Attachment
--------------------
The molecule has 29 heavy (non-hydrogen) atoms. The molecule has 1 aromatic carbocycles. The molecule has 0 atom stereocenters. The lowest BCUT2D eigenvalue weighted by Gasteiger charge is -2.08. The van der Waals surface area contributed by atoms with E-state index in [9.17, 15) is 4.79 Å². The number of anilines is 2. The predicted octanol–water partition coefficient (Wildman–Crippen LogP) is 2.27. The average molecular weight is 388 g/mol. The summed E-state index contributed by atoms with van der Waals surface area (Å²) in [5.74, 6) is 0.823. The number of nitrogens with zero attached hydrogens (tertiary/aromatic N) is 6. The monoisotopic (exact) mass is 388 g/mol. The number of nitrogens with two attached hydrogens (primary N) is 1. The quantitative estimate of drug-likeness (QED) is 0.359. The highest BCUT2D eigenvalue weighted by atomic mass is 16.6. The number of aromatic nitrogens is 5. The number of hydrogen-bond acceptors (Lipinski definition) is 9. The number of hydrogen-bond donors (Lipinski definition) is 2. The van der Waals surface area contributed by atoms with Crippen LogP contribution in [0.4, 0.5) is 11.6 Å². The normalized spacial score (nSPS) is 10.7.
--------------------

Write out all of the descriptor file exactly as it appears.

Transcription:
The molecule has 29 heavy (non-hydrogen) atoms. The molecule has 1 aromatic carbocycles. The molecule has 0 atom stereocenters. The lowest BCUT2D eigenvalue weighted by Gasteiger charge is -2.08. The van der Waals surface area contributed by atoms with E-state index in [9.17, 15) is 4.79 Å². The number of anilines is 2. The predicted octanol–water partition coefficient (Wildman–Crippen LogP) is 2.27. The average molecular weight is 388 g/mol. The summed E-state index contributed by atoms with van der Waals surface area (Å²) in [5.74, 6) is 0.823. The number of nitrogens with zero attached hydrogens (tertiary/aromatic N) is 6. The monoisotopic (exact) mass is 388 g/mol. The number of nitrogens with two attached hydrogens (primary N) is 1. The quantitative estimate of drug-likeness (QED) is 0.359. The highest BCUT2D eigenvalue weighted by atomic mass is 16.6. The number of aromatic nitrogens is 5. The number of hydrogen-bond acceptors (Lipinski definition) is 9. The number of hydrogen-bond donors (Lipinski definition) is 2. The van der Waals surface area contributed by atoms with Crippen LogP contribution in [0.4, 0.5) is 11.6 Å². The normalized spacial score (nSPS) is 10.7.